Trouble at Franciscan

News: Commentary
by Bradley Eli, M.Div., Ma.Th.  •  •  January 14, 2019   

Fr. Sheridan calls all faculty to take Oath of Fidelity

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After first defending the use of pornographic literature as mandatory reading at Franciscan University, the university's president, Fr. Sean Sheridan, is now asking the entire faculty to take the Oath of Fidelity.

The Vatican has required since 1989 that faculty teaching Catholic doctrine on faith and morals at Catholic colleges and universities profess their adherence to the teaching authority of the Church. The oath, already mandated for the theology department at Franciscan University, is now being presented to all faculty. It reads: "I, N., in assuming the office of ………, promise that in my words and in my actions I shall always preserve communion with the Catholic Church."

The role of the former chair of the English department, Dr. Stephen Lewis, doesn't directly involve teaching faith and morals per se. But by assigning blasphemous and pornographic literature as mandatory reading to his students, outraged Catholics are saying he has markedly not been upholding Church teaching in his words and actions as required by the oath.

The current scandal centers around Lewis, and inside sources are indicating that he has put up some resistance to taking such an oath.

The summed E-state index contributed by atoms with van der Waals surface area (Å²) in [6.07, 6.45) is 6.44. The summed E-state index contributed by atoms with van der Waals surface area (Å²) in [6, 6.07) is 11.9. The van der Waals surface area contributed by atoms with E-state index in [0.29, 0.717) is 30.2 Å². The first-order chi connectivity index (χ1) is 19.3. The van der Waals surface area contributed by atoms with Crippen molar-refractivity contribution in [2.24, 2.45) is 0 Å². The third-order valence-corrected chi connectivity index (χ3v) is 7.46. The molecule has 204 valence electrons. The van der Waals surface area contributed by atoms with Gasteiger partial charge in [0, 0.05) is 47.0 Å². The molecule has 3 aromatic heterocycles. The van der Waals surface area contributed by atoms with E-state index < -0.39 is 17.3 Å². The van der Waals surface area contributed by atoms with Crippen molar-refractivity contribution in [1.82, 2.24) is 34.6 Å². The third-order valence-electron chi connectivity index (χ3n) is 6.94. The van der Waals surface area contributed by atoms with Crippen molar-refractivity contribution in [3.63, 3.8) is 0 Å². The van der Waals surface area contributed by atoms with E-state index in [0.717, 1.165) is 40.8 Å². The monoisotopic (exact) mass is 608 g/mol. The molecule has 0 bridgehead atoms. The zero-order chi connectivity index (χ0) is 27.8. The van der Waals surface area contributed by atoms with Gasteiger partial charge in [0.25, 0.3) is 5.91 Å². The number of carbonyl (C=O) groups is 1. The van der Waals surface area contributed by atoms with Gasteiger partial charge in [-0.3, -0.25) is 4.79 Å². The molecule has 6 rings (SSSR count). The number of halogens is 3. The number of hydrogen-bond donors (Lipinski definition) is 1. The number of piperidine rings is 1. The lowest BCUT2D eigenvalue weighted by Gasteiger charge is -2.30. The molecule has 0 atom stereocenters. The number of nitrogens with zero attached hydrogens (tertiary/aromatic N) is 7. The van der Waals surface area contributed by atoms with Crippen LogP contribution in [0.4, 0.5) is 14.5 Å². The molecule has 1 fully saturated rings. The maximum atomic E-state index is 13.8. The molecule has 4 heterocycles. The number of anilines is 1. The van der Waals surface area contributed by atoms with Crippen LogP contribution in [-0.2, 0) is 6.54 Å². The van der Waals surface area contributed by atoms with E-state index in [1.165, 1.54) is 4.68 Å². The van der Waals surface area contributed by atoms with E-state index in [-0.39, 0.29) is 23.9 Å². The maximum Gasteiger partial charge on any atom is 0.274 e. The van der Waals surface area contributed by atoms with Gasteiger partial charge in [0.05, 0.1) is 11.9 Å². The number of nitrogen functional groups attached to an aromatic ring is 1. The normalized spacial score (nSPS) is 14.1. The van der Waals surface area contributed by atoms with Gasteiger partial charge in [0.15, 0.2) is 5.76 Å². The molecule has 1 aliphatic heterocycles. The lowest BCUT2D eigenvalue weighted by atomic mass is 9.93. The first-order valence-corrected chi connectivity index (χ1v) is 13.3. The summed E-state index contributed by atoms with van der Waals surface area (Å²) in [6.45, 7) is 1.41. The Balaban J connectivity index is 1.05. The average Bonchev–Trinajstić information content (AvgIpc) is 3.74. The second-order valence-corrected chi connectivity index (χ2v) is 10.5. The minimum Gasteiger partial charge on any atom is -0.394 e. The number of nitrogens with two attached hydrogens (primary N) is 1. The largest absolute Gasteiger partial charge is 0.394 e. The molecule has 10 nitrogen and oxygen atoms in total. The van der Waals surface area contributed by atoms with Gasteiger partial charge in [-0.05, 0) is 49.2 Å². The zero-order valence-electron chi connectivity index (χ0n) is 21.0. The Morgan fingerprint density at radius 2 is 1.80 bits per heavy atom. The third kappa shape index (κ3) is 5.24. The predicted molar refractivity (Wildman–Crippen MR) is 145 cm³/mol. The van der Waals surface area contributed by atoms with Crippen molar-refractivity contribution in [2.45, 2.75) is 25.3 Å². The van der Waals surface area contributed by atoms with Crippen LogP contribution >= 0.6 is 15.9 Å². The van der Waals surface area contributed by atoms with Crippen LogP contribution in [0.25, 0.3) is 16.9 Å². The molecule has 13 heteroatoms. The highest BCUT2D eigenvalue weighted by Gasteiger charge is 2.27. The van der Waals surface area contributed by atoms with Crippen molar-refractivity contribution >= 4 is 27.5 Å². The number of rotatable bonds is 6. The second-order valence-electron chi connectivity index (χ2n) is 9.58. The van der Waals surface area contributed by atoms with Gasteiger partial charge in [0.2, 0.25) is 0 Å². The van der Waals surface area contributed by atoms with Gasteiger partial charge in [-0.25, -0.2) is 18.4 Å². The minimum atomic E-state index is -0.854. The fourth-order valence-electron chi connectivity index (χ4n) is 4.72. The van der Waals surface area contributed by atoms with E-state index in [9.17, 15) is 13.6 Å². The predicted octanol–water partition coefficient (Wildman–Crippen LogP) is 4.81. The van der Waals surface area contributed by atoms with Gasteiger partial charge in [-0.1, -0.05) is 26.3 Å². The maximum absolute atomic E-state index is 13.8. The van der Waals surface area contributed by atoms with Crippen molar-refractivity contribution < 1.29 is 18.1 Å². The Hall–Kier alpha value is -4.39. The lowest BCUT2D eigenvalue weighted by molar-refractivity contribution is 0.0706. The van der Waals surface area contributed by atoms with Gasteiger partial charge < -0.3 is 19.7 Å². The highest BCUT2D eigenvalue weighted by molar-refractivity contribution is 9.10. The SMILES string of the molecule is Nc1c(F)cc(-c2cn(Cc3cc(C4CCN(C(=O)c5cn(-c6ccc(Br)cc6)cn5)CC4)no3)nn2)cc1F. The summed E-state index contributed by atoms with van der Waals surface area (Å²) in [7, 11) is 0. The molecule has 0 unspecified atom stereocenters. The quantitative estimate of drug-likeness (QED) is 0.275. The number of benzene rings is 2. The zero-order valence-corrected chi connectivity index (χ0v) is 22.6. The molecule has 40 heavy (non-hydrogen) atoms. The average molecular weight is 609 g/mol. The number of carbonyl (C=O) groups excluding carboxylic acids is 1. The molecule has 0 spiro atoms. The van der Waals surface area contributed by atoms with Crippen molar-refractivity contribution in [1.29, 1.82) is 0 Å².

"I know for a fact that Lewis has stated in his department that he won't say it and has not said it," a faculty member told Church Militant. "It is not mandatory to teach here and now we know why."

Some liberals are balking at the idea that in addition to the theology department all other departments are also being asked to take this oath. At a Catholic institute, however, there is a certain overlapping of each discipline with the Catholic faith. In his 1990 apostolic constitution on Catholic universities titled Ex Corde Ecclesia, Pope John Paul II made this point:

By its very nature, a University develops culture through its research, helps to transmit the local culture to each succeeding generation through its teaching, and assists cultural activities through its educational services. It is open to all human experience and is ready to dialogue with and learn from any culture. A Catholic University shares in this, offering the rich experience of the Church's own culture.

Watch the panel discuss the current crisis at Steubenville in The Download—Trouble at Franciscan.

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